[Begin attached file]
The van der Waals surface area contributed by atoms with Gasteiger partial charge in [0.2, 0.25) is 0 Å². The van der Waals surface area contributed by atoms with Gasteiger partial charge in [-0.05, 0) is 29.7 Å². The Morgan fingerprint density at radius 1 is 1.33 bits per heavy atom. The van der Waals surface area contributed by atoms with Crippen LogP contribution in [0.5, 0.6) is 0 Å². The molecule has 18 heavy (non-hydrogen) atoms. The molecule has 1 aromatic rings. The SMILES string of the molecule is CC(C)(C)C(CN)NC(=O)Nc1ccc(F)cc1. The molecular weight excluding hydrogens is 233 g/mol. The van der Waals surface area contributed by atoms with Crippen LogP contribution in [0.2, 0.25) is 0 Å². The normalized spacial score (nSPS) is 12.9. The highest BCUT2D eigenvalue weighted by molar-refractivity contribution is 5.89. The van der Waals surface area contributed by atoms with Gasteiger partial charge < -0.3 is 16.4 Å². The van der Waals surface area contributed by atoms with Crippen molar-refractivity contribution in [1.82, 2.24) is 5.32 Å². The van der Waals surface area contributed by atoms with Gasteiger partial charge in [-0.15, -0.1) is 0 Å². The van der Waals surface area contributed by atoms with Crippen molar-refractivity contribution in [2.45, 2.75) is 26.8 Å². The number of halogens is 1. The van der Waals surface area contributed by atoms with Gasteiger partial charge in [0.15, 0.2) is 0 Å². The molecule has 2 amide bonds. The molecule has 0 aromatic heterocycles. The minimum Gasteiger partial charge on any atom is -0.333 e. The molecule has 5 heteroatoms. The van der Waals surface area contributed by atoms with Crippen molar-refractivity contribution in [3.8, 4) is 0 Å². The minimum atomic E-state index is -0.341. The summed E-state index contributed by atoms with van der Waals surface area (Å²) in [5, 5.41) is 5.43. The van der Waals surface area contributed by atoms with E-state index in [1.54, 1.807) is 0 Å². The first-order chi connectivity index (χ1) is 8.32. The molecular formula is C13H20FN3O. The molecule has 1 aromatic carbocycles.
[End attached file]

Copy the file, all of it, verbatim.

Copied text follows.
The van der Waals surface area contributed by atoms with Gasteiger partial charge in [0.2, 0.25) is 0 Å². The van der Waals surface area contributed by atoms with Gasteiger partial charge in [-0.05, 0) is 29.7 Å². The Morgan fingerprint density at radius 1 is 1.33 bits per heavy atom. The van der Waals surface area contributed by atoms with Crippen LogP contribution in [0.5, 0.6) is 0 Å². The molecule has 18 heavy (non-hydrogen) atoms. The molecule has 1 aromatic rings. The SMILES string of the molecule is CC(C)(C)C(CN)NC(=O)Nc1ccc(F)cc1. The molecular weight excluding hydrogens is 233 g/mol. The van der Waals surface area contributed by atoms with Crippen LogP contribution in [0.2, 0.25) is 0 Å². The normalized spacial score (nSPS) is 12.9. The highest BCUT2D eigenvalue weighted by molar-refractivity contribution is 5.89. The van der Waals surface area contributed by atoms with Gasteiger partial charge < -0.3 is 16.4 Å². The van der Waals surface area contributed by atoms with Crippen molar-refractivity contribution in [1.82, 2.24) is 5.32 Å². The van der Waals surface area contributed by atoms with Gasteiger partial charge in [-0.15, -0.1) is 0 Å². The van der Waals surface area contributed by atoms with Crippen molar-refractivity contribution in [2.45, 2.75) is 26.8 Å². The number of halogens is 1. The van der Waals surface area contributed by atoms with Gasteiger partial charge in [0.15, 0.2) is 0 Å². The molecule has 2 amide bonds. The molecule has 0 aromatic heterocycles. The minimum Gasteiger partial charge on any atom is -0.333 e. The molecule has 5 heteroatoms. The van der Waals surface area contributed by atoms with Crippen molar-refractivity contribution in [3.8, 4) is 0 Å². The minimum atomic E-state index is -0.341. The summed E-state index contributed by atoms with van der Waals surface area (Å²) in [5, 5.41) is 5.43. The van der Waals surface area contributed by atoms with E-state index in [1.54, 1.807) is 0 Å². The first-order chi connectivity index (χ1) is 8.32. The molecular formula is C13H20FN3O. The molecule has 1 aromatic carbocycles.